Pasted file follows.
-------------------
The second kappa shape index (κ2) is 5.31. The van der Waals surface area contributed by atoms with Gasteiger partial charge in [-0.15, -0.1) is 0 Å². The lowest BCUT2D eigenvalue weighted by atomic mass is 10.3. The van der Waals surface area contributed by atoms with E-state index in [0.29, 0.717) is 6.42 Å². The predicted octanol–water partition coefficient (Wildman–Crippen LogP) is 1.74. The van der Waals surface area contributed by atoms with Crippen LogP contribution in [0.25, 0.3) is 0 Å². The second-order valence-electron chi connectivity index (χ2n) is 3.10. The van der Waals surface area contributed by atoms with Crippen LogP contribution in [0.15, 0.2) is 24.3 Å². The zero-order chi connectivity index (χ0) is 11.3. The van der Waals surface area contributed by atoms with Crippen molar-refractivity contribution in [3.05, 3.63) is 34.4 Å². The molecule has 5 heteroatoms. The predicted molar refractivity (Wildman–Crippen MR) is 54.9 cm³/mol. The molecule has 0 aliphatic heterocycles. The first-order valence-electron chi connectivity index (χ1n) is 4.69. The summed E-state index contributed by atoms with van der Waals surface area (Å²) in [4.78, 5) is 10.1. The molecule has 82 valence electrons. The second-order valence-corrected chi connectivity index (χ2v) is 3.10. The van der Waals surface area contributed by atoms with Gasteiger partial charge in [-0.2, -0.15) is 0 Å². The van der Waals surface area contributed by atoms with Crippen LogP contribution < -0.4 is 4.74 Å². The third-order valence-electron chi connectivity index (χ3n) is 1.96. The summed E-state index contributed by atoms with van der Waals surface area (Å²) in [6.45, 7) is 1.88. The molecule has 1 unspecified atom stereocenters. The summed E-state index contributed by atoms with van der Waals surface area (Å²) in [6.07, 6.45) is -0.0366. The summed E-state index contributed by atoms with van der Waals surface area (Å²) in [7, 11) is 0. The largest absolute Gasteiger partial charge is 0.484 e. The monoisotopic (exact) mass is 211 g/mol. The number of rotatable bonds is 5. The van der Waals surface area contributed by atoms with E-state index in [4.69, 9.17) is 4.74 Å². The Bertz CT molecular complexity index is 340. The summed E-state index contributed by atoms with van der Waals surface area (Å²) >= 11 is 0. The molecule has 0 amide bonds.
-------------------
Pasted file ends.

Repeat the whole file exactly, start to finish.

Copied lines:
The second kappa shape index (κ2) is 5.31. The van der Waals surface area contributed by atoms with Gasteiger partial charge in [-0.15, -0.1) is 0 Å². The lowest BCUT2D eigenvalue weighted by atomic mass is 10.3. The van der Waals surface area contributed by atoms with E-state index in [0.29, 0.717) is 6.42 Å². The predicted octanol–water partition coefficient (Wildman–Crippen LogP) is 1.74. The van der Waals surface area contributed by atoms with Crippen LogP contribution in [0.25, 0.3) is 0 Å². The second-order valence-electron chi connectivity index (χ2n) is 3.10. The van der Waals surface area contributed by atoms with Crippen LogP contribution in [0.15, 0.2) is 24.3 Å². The zero-order chi connectivity index (χ0) is 11.3. The van der Waals surface area contributed by atoms with Crippen molar-refractivity contribution in [3.05, 3.63) is 34.4 Å². The molecule has 5 heteroatoms. The predicted molar refractivity (Wildman–Crippen MR) is 54.9 cm³/mol. The molecule has 0 aliphatic heterocycles. The first-order valence-electron chi connectivity index (χ1n) is 4.69. The summed E-state index contributed by atoms with van der Waals surface area (Å²) in [4.78, 5) is 10.1. The molecule has 82 valence electrons. The second-order valence-corrected chi connectivity index (χ2v) is 3.10. The van der Waals surface area contributed by atoms with Gasteiger partial charge in [-0.2, -0.15) is 0 Å². The van der Waals surface area contributed by atoms with Crippen LogP contribution < -0.4 is 4.74 Å². The third-order valence-electron chi connectivity index (χ3n) is 1.96. The summed E-state index contributed by atoms with van der Waals surface area (Å²) in [6.45, 7) is 1.88. The molecule has 1 unspecified atom stereocenters. The summed E-state index contributed by atoms with van der Waals surface area (Å²) in [6.07, 6.45) is -0.0366. The summed E-state index contributed by atoms with van der Waals surface area (Å²) in [7, 11) is 0. The largest absolute Gasteiger partial charge is 0.484 e. The monoisotopic (exact) mass is 211 g/mol. The number of rotatable bonds is 5. The van der Waals surface area contributed by atoms with E-state index in [4.69, 9.17) is 4.74 Å². The Bertz CT molecular complexity index is 340. The summed E-state index contributed by atoms with van der Waals surface area (Å²) >= 11 is 0. The molecule has 0 amide bonds.